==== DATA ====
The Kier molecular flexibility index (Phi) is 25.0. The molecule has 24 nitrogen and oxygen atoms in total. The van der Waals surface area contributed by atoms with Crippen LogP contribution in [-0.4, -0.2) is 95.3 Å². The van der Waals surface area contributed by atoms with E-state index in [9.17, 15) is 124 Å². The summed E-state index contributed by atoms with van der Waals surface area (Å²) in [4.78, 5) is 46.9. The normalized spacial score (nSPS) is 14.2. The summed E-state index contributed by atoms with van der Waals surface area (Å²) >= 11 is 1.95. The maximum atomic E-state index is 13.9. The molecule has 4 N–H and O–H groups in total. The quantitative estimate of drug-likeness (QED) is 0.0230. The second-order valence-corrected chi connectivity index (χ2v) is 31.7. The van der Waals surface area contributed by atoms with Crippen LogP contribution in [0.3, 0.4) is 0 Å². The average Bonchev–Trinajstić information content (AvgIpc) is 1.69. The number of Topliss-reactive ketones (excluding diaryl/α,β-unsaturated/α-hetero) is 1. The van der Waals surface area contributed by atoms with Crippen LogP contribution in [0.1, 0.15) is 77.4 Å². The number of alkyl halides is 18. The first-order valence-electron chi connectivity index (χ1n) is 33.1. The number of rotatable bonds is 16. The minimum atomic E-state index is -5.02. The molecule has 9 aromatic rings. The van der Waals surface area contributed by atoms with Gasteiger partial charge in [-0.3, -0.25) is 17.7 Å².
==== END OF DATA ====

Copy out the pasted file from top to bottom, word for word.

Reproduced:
The Kier molecular flexibility index (Phi) is 25.0. The molecule has 24 nitrogen and oxygen atoms in total. The van der Waals surface area contributed by atoms with Crippen LogP contribution in [-0.4, -0.2) is 95.3 Å². The van der Waals surface area contributed by atoms with E-state index in [9.17, 15) is 124 Å². The summed E-state index contributed by atoms with van der Waals surface area (Å²) in [4.78, 5) is 46.9. The normalized spacial score (nSPS) is 14.2. The summed E-state index contributed by atoms with van der Waals surface area (Å²) >= 11 is 1.95. The maximum atomic E-state index is 13.9. The molecule has 4 N–H and O–H groups in total. The quantitative estimate of drug-likeness (QED) is 0.0230. The second-order valence-corrected chi connectivity index (χ2v) is 31.7. The van der Waals surface area contributed by atoms with Crippen LogP contribution in [0.3, 0.4) is 0 Å². The average Bonchev–Trinajstić information content (AvgIpc) is 1.69. The number of Topliss-reactive ketones (excluding diaryl/α,β-unsaturated/α-hetero) is 1. The van der Waals surface area contributed by atoms with Crippen LogP contribution in [0.1, 0.15) is 77.4 Å². The number of alkyl halides is 18. The first-order valence-electron chi connectivity index (χ1n) is 33.1. The number of rotatable bonds is 16. The minimum atomic E-state index is -5.02. The molecule has 9 aromatic rings. The van der Waals surface area contributed by atoms with Gasteiger partial charge in [-0.3, -0.25) is 17.7 Å².